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Communion Meditations (2013)

Prayer of Manasseh

 

Originally scheduled for November 10

Most Protestants are unfamiliar with a section of Scripture entitled the Apocrypha. These works are recognized by the Roman Catholic and Eastern Orthodox churches as being useful in instruction, but are commonly ignored by Protestants. One such work is the Prayer of Manasseh, in which a King of Israel, in captivity, prays for his forgiveness and release. His prayer ends this way:

I have sinned, O Lord, I have sinned, and I acknowledge mine iniquities: wherefore, I humbly beseech thee, forgive me, O Lord, forgive me, and destroy me not with mine iniquities. Be not angry with me for ever, by reserving evil for me; neither condemn me to the lower parts of the earth. For thou art the God, even the God of them that repent; and in me thou wilt shew all thy goodness: for thou wilt save me, that am unworthy, according to thy great mercy. Therefore I will praise thee for ever all the days of my life: for all the powers of the heavens do praise thee, and thine is the glory for ever and ever. Amen.

(Prayer of Manasseh 1:12-15 Brenton)

 

Manasseh identifies God here as “the God of them that repent.” It is an encouraging thought. It means God does not separate out the repentant from those who need no repentance. As long as repentance is offered, God is still the God of the repentant. This, no doubt, comes from the fact that it is his will that all might be saved. The attitude is touchingly expressed in the parable of the Prodigal Son. When the boy came back, the Father ran to him. He is truly “the God of them that repent.”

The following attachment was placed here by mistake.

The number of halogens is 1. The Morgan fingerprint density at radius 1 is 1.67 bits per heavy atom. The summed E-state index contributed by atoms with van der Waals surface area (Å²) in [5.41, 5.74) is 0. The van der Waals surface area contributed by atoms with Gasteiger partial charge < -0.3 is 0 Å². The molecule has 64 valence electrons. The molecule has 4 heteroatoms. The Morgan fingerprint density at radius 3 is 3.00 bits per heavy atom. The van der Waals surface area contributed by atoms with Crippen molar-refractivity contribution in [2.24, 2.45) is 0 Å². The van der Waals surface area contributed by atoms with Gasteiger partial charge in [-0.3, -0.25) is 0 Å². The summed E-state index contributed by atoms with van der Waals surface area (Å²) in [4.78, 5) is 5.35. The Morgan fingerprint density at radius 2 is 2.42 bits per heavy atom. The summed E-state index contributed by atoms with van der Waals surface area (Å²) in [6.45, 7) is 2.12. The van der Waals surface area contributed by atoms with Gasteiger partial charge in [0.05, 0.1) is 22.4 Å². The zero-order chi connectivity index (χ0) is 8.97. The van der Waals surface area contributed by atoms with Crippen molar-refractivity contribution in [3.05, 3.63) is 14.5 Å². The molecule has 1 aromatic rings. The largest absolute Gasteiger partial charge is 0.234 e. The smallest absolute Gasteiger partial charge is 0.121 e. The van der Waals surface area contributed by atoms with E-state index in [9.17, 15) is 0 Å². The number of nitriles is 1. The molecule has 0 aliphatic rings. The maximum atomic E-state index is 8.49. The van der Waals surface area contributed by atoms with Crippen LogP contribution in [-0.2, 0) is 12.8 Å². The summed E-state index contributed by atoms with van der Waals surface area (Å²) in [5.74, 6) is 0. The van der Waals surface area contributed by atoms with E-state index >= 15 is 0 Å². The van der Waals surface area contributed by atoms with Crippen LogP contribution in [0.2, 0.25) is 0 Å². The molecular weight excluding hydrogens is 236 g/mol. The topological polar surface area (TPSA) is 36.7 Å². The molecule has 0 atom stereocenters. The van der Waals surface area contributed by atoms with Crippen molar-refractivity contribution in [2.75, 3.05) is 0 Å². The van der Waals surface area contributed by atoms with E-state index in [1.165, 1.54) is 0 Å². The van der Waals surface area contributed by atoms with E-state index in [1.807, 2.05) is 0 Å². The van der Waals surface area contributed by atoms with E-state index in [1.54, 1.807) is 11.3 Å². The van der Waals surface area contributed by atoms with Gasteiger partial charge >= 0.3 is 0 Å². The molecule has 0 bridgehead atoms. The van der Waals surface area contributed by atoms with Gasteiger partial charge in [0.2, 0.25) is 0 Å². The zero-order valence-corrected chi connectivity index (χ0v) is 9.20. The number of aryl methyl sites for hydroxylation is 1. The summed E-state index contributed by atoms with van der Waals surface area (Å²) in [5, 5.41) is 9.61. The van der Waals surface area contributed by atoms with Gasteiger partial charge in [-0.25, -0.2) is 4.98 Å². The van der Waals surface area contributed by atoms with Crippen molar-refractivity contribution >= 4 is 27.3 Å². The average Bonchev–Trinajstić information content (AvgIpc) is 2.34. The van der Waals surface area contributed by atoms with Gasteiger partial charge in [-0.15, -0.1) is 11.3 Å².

Indeed, God the father is incredibly merciful to us. What does he ask from us in order that we might repent and be saved?

·         He asks that we confess our sins. He knows what we’ve done; he wants us to acknowledge it.

·         Then, to be explicit, he wants us to ask for forgiveness. He’s not asking us to present our sins and our excuses; rather our sins and asking forgiveness for them.

·         In so doing, we must acknowledge that we believe that he is God and is both capable and willing to forgive.

And after that, what should we do? Have you ever had the problem of repentance followed by I don’t know what to do? The answer is simple: praise. Praise him for being the God he is; the God of them repent.

Did you know that you do this in communion? In taking his body and blood, you acknowledge that his sacrifice on the cross was not just a meaningless gesture, but rather the source of your salvation. Without the shedding of blood there is no forgiveness of sin, the Scripture tells us. So when you take the body and blood, you are proclaiming that his sacrifice was necessary for you. He is your God; the God of them that repent.

Therefore, take this communion seriously. Examine yourself, and repent as you need. Then partake, acknowledging that his body and blood are given for you.

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